October 23, 2012

Remembering Lou Peters

Selfless Actions Brought Down Mob Boss

In National Archives footage, Lou Peters is interviewed about his role in the FBI’s case against the head of the Bonnano organized crime family.

In 1977, things were going well for Lou Peters—he was living the American dream with his wife and three daughters, running a successful Cadillac dealership in Lodi, California. And in June of that year, he got an offer he couldn’t refuse.

Lou Peters, left, receives an award from FBI Director William Webster in 1980.A man approached Peters expressing interest in buying the dealership. When told it wasn’t for sale, the man was insistent, telling Peters to “name any price.” Finally, Peters said he would sell it for $2 million—nearly twice what the business was worth. The man accepted—then told Peters that the buyer was none other than Joseph Bonnano, Sr., head of the Bonnano organized crime family, who wanted the dealership to launder the family’s illegal funds.

Initially taken aback upon learning of mafia involvement, Peters eventually agreed to the sale, recounting, “I didn’t understand why these people wanted to come into our county. And I wanted to find out.” He then went to a local police chief and told him what had happened. When the chief asked what he was going to do next, Peters replied, “Well, I’m going to the FBI.” Right: (Lou Peters, left, receives an award from FBI Director William Webster in 1980.)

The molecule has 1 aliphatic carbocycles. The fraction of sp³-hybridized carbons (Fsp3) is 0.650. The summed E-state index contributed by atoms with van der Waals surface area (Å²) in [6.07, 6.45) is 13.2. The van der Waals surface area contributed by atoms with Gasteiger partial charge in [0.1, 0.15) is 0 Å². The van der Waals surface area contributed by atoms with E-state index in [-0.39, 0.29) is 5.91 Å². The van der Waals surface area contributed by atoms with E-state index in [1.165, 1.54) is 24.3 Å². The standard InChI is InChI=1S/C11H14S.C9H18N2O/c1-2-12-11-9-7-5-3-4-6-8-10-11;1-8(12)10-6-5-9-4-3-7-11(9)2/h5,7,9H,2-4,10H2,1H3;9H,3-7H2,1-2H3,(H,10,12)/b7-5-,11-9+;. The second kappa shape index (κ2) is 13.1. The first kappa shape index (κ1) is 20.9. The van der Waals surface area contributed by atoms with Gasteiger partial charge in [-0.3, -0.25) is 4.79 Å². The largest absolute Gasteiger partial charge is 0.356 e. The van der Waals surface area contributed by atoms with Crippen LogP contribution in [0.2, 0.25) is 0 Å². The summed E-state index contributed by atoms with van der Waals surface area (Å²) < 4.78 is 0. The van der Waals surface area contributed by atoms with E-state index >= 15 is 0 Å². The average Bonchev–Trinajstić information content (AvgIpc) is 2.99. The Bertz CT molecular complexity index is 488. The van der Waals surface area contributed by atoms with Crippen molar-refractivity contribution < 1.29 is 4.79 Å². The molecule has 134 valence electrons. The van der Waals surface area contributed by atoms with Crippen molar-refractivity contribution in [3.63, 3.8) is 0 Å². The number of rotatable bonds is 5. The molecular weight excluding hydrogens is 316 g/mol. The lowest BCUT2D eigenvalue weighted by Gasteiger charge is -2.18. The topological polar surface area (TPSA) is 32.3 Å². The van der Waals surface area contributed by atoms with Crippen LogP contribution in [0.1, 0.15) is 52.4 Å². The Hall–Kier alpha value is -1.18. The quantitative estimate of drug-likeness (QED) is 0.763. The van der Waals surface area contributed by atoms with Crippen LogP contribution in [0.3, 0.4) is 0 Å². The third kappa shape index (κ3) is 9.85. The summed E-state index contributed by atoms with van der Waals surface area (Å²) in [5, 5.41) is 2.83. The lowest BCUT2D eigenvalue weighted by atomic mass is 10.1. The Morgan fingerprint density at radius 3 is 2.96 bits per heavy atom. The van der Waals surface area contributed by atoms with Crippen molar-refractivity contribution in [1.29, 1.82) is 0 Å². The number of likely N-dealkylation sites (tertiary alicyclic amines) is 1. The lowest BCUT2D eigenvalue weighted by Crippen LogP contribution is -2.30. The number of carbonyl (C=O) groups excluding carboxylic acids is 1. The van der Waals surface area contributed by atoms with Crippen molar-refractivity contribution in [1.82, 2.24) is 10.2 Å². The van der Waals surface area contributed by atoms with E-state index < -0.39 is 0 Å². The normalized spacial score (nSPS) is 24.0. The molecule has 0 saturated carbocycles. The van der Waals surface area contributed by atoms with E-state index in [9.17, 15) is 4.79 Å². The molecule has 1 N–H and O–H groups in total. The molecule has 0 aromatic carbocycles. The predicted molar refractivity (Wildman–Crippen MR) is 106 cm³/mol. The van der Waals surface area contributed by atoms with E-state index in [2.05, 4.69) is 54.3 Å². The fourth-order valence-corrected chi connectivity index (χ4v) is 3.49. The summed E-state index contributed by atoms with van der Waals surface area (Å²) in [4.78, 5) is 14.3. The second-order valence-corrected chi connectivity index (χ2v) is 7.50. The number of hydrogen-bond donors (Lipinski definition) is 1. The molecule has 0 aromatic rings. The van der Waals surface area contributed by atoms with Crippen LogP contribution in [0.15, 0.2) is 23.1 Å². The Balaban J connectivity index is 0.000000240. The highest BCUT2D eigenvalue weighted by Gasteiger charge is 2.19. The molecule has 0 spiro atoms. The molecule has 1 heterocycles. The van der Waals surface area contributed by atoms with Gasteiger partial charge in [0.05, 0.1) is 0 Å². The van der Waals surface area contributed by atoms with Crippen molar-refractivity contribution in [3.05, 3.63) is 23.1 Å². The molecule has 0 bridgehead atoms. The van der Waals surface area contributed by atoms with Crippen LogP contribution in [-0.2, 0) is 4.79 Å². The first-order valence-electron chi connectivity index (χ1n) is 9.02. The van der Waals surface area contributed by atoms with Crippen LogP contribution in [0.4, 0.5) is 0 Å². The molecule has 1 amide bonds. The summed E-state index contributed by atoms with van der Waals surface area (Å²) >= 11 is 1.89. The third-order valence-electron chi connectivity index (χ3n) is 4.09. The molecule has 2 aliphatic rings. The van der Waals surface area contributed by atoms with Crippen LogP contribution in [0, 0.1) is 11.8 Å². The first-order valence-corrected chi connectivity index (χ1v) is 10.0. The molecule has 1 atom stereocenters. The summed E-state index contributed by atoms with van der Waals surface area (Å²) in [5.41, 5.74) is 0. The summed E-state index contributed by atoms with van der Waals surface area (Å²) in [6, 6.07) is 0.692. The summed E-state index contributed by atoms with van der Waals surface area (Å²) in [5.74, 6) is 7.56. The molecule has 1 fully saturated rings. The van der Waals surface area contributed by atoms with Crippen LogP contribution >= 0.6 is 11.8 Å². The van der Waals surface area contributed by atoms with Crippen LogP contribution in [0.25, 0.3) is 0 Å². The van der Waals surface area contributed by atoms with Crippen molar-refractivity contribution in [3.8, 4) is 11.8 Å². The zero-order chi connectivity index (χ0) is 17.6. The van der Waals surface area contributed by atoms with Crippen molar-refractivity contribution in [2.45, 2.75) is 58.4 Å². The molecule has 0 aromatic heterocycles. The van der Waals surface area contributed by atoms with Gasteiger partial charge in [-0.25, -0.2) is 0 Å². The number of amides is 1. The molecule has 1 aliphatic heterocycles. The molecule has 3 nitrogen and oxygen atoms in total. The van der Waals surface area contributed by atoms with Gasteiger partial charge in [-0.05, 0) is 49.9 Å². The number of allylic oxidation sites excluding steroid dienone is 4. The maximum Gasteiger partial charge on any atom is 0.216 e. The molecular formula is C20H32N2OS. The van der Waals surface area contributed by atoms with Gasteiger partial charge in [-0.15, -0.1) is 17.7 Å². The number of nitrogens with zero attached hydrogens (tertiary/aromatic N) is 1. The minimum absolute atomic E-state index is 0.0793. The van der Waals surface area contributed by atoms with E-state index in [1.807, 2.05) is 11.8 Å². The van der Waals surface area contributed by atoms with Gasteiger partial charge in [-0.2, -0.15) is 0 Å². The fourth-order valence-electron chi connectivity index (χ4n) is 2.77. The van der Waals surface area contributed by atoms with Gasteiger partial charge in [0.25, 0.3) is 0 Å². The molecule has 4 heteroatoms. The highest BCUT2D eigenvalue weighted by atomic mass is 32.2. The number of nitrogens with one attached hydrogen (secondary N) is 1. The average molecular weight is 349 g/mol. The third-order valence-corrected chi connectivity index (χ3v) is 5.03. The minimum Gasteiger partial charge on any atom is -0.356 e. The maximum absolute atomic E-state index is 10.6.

And to the FBI he went, telling all. The FBI saw an opportunity to take down Bonnano and asked Peters for help. He was on board. “I felt it was the right thing to do, and I just did it,” he said.

Over the next nearly two years, Peters played the part of a corrupt businessman, gaining remarkable access to the Bonnano family and even becoming a close companion of Joseph Bonnano, Sr. To gain his confidence, Peters recalled saying something to “the old man” along the lines of, “Well, this should really bring me into the family”—to which Bonnano replied, “Lou, you’re already in the family.”

Through it all, Peters never took his eye off the ball—gathering evidence, secretly recording conversations, and debriefing agents on what he had learned. And his efforts weren’t without personal sacrifice…besides the risk to his life, he had to obtain a (temporary) legal separation from his wife not only to protect his family but also to have a credible reason to move out of his house—and into an apartment that was being monitored by the FBI.

In the end, Peters got what we needed. When he told Bonnano—during a recorded call—that he had been subpoenaed to testify before a grand jury regarding his dealings with the family, the old man directed him to destroy any records that could be linked back to him and his associates. Peters took the tape to the FBI agent on the case. While listening to it, the agent jumped up and said, “You got him!”

Thanks to Lou Peters, Joseph Bonnano, Sr. was found guilty of obstructing justice and sentenced to five years in prison—the first felony conviction in the mob boss’ long life of crime.

To show its appreciation, in October 1980 the FBI presented Peters with an award for his selfless and valiant actions…an award that has been granted annually for the past 30 years as the Louis E. Peters Memorial Service Award, bestowed upon the citizen who best exemplifies the standards set by Peters in providing service to the FBI and the nation.

Shortly before his death in 1981, Peters said, “I was very proud of what I did for my country.” The country is very proud of him, too. Thanks, Lou Peters.